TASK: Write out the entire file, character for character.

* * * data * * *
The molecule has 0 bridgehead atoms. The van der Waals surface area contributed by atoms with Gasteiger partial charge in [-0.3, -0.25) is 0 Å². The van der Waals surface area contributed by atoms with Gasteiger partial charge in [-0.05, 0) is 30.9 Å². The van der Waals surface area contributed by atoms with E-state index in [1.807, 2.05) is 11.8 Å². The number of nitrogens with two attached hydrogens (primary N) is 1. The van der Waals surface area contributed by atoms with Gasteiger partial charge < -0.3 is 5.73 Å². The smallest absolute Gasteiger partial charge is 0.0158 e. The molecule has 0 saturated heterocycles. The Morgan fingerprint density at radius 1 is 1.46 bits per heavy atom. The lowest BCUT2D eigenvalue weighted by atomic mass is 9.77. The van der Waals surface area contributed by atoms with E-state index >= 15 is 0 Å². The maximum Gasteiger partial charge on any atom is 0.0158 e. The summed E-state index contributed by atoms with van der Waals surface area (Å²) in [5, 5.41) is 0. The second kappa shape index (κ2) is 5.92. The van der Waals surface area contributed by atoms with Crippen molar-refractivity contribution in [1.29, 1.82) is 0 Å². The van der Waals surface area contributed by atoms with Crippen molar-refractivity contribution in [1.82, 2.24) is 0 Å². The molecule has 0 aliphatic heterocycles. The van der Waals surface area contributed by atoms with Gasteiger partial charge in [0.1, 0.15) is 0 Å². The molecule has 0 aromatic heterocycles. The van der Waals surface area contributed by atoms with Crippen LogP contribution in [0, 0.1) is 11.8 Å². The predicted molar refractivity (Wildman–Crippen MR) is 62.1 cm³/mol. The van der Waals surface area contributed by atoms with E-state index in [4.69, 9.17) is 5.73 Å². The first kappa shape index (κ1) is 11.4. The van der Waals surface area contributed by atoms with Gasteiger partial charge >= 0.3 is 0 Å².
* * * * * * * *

The molecule has 0 bridgehead atoms. The van der Waals surface area contributed by atoms with Gasteiger partial charge in [-0.3, -0.25) is 0 Å². The van der Waals surface area contributed by atoms with Gasteiger partial charge in [-0.05, 0) is 30.9 Å². The van der Waals surface area contributed by atoms with E-state index in [1.807, 2.05) is 11.8 Å². The number of nitrogens with two attached hydrogens (primary N) is 1. The van der Waals surface area contributed by atoms with Gasteiger partial charge < -0.3 is 5.73 Å². The smallest absolute Gasteiger partial charge is 0.0158 e. The molecule has 0 saturated heterocycles. The Morgan fingerprint density at radius 1 is 1.46 bits per heavy atom. The lowest BCUT2D eigenvalue weighted by atomic mass is 9.77. The van der Waals surface area contributed by atoms with E-state index >= 15 is 0 Å². The maximum Gasteiger partial charge on any atom is 0.0158 e. The summed E-state index contributed by atoms with van der Waals surface area (Å²) in [5, 5.41) is 0. The second kappa shape index (κ2) is 5.92. The van der Waals surface area contributed by atoms with Crippen molar-refractivity contribution in [1.29, 1.82) is 0 Å². The van der Waals surface area contributed by atoms with Crippen molar-refractivity contribution in [1.82, 2.24) is 0 Å². The molecule has 0 aliphatic heterocycles. The van der Waals surface area contributed by atoms with Gasteiger partial charge in [0.1, 0.15) is 0 Å². The molecule has 0 aromatic heterocycles. The van der Waals surface area contributed by atoms with Crippen LogP contribution in [0, 0.1) is 11.8 Å². The predicted molar refractivity (Wildman–Crippen MR) is 62.1 cm³/mol. The van der Waals surface area contributed by atoms with E-state index in [4.69, 9.17) is 5.73 Å². The first kappa shape index (κ1) is 11.4. The van der Waals surface area contributed by atoms with Gasteiger partial charge >= 0.3 is 0 Å².